Helsinki Accords (Conference on Security and Cooperation in Europe – CSCE)

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The Conference on Security and Co-operation in Europe’s third phase, known as the Helsinki Process, concluded with the signing of the Helsinki Final Act, also known as the Helsinki Accords or Helsinki Declaration, at a meeting held in Helsinki, Finland, between July 30 and August 1, 1975. The Final Act was signed by all 35 member governments at the time, including the United governments, Canada, and all then-existing European nations (with the exception of pro-Chinese Andorra and Albania). The Helsinki Accords, however, were not legally enforceable since they lacked the status of a treaty that needed to be ratified by parliaments. Unofficially, the phrase “Helsinki pact(s)” was also employed occasionally.

Articels of Helsinki Accords
  1. Equal treatment of all sovereigns and adherence to their inalienable rights
  2. Avoiding using force or threatening to use it
  3. The impassability of borders
  4. States’ territorial integrity
  5. Peaceful resolution of conflicts
  6. Absence of meddling in domestic affairs
  7. Respect for fundamental freedoms and human rights, such as the right to free speech and the right to practice any religion or philosophy
  8. Equal rights and national self-determination
  9. Collaboration between States
  10. Compliance in good faith with international law responsibilities

The second basket offered collaboration in the areas of business, science, and technology as well as increased information flow, business networking, and industrial cooperation. The final basket contained pledges to enhance the social setting of travel, marriage, and family gatherings. Additionally, it aimed to enhance journalistic working conditions and broaden cross-cultural interactions. The fourth basket covered the processes used to keep track of implementation and schedule upcoming meetings.

Informational liberation

Due to Soviet resistance, the United States’ effort to secure a clause banning radio jamming failed to get support. Despite this, the West believed that the agreed-upon definition of “expansion of the dissemination of information broadcast by radio” made jamming illegal. The Soviet Union considered that using jamming as a legal defense against broadcasts that they claimed went against the overall goal of the Helsinki Accords to “meet the interest of mutual understanding among people and the aims set forth by the Conference”

Ford administration
  • The Conference on Security and Co-operation in Europe (CSCE) discussions had been going on for almost two years when President Gerald Ford took office in August 1974. Even while the USSR wanted a swift conclusion, none of the participants were eager to compromise, especially when it came to issues involving human rights. US leaders largely remained distracted and uninterested in the negotiations throughout. Henry Kissinger, Secretary of State and National Security Advisor, told President Ford in August 1974, “We never wanted it, but we went along with the Europeans”. It is basically a grandstand play to the left and has no significance. We agree to comply with it.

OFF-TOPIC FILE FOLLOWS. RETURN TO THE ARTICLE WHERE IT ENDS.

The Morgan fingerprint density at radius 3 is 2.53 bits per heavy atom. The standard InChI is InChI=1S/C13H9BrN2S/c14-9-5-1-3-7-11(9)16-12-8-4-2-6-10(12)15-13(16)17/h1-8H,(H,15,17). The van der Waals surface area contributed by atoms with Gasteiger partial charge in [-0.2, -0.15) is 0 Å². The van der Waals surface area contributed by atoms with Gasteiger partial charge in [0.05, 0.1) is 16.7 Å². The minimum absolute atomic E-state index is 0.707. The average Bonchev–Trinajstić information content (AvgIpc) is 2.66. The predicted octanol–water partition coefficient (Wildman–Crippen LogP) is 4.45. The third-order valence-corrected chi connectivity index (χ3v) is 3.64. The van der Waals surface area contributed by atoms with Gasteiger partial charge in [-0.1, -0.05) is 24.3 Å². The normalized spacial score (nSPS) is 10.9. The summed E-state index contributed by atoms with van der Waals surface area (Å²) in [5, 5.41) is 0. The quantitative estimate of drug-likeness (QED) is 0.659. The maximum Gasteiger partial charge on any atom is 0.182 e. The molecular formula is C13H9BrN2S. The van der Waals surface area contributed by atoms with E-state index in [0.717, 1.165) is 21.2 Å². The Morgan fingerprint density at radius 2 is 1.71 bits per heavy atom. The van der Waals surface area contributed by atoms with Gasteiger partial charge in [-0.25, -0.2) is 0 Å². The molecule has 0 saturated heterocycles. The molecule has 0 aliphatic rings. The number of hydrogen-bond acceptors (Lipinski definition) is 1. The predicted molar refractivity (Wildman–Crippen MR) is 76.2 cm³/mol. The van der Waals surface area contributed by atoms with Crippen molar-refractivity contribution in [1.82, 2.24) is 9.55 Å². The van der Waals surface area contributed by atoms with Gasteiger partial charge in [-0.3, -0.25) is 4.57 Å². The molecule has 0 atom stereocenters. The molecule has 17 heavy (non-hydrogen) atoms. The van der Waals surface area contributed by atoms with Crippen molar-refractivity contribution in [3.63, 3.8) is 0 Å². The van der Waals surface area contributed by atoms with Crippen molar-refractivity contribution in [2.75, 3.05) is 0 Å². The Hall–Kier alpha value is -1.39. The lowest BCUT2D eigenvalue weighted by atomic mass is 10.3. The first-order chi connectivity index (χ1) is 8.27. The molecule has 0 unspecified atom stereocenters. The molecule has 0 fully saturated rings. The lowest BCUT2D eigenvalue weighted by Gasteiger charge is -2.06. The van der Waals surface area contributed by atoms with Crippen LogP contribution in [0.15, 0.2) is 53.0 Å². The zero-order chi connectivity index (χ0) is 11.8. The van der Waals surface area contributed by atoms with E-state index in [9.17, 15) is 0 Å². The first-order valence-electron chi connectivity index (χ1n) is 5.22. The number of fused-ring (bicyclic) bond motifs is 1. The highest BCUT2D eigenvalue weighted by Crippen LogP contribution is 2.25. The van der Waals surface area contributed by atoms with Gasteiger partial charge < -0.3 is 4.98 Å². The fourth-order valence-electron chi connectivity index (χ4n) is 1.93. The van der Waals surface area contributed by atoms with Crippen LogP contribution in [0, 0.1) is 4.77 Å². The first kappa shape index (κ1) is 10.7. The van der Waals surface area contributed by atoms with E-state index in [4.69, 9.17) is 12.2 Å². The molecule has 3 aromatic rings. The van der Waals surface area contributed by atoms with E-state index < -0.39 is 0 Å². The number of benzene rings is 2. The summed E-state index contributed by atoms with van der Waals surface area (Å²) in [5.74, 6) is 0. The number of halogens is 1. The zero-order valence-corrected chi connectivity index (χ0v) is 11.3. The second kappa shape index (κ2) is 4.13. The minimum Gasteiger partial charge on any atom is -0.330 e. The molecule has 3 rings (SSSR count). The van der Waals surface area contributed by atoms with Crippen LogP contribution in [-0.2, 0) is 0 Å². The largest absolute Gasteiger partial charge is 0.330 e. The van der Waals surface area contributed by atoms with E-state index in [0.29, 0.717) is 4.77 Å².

• The American public, in particular those of Eastern European ancestry, expressed their worries in the months before the conclusion of negotiations and signing of the Helsinki Final Act that the agreement would signify acceptance of Soviet dominance over Eastern Europe and the forced incorporation of the Baltic States into the USSR. This also worried President Ford, who enquired of the US National Security Council for clarity.
  • The future of the Baltic States and the CSCE in general worried the US Senate as well. In letters to President Ford, a number of senators asked that the final summit stage be postponed until all issues had been resolved, preferably in a fashion that favored the West.
  • Ford also came under fire from a variety of political groups when, in an effort to preserve US-Soviet relations before to the summit, he declined to meet with Soviet dissident Aleksandr Solzhenitsyn.
  • In a meeting with a group of Americans of Eastern European descent shortly before he left for Helsinki, President Ford made it clear that US policy toward the Baltic States would not change, but rather would be strengthened, given that the agreement forbids the annexation of territory in violation of international law and permits the peaceful changing of borders.

In July 1975, Ford informed a delegation of Americans from East European ancestry that:

The Helsinki accords contain political and moral promises intended to reduce tensions and improve dialogue between East and West peoples. By adhering to our own moral and legal principles as well as more formal treaty agreements like the United Nations Charter and Declaration of Human Rights, we are not making any additional commitments. If everything fails, Europe won’t fare much worse than it does right now. If even a small portion of it is successful, it will significantly improve the life of Eastern Europeans and promote the cause of independence.

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